Your email is not valid
Recipient's email is not valid
Submit Close

Your email has been sent.

Click here to send another

Five Kids

El Lissitzky’s revolutionary take on a medieval Passover song, and a contemporary illustrator has a fresh look at the Seder’s four sons

Print Email

The Seder and the Haggadah are timeless and ever open to interpretation.


In 1919, amid Russia’s Civil War, El Lissitzky used the Haggadah’s final song as the basis of a series of lithographs. A new facsimile edition reunites his rendition of Had Gadya.

 

Nextbook asked Philadelphia illustrator J.T. Waldman to render a portion of the Haggadah; he chose to illuminate the characters of the four sons.

Print Email
2000

Your comment may be no longer than 2,000 characters, approximately 400 words. HTML tags are not permitted, nor are more than two URLs per comment. We reserve the right to delete inappropriate comments.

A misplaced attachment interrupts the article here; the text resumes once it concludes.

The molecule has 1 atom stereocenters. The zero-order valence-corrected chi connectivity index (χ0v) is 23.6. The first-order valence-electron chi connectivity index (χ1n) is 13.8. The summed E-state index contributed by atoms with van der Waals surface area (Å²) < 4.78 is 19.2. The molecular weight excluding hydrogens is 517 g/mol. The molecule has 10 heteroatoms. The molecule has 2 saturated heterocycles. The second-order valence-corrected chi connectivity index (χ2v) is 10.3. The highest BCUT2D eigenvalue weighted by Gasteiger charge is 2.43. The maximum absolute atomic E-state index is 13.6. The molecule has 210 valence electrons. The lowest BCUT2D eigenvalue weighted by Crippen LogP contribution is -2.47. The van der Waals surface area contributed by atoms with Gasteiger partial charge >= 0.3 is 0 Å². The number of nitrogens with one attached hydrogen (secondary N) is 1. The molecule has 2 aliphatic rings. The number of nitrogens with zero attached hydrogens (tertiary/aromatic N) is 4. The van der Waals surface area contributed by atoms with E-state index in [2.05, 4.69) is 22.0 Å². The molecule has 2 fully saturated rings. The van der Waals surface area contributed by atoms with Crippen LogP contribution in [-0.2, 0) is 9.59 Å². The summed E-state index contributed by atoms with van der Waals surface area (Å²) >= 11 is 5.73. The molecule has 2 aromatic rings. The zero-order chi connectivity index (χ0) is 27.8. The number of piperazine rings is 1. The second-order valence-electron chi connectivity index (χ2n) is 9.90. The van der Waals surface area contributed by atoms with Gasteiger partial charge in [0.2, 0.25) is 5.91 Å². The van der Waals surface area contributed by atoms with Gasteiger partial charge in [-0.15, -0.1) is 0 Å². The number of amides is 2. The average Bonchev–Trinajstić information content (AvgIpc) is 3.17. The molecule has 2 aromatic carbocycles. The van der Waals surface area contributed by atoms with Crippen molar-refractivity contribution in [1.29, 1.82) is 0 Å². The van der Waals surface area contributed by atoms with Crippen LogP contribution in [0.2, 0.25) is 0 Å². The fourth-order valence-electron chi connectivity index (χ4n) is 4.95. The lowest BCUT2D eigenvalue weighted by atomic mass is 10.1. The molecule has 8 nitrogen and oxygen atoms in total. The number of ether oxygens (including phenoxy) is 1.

Be a Mensch. Support Tablet.

Thank You!

Thank you for subscribing to the Tablet Magazine Daily Digest.
Please tell us about you.

Five Kids

El Lissitzky’s revolutionary take on a medieval Passover song, and a contemporary illustrator has a fresh look at the Seder’s four sons

More on Tablet:

11 Non-Jewish Celebrities—and 2 Jewish Ones—Show Off Their Hebrew Tattoos

By Marjorie Ingall — You don’t have to be Jewish to sport Hebrew ink. But some of these stars should have thought twice before going under the needle.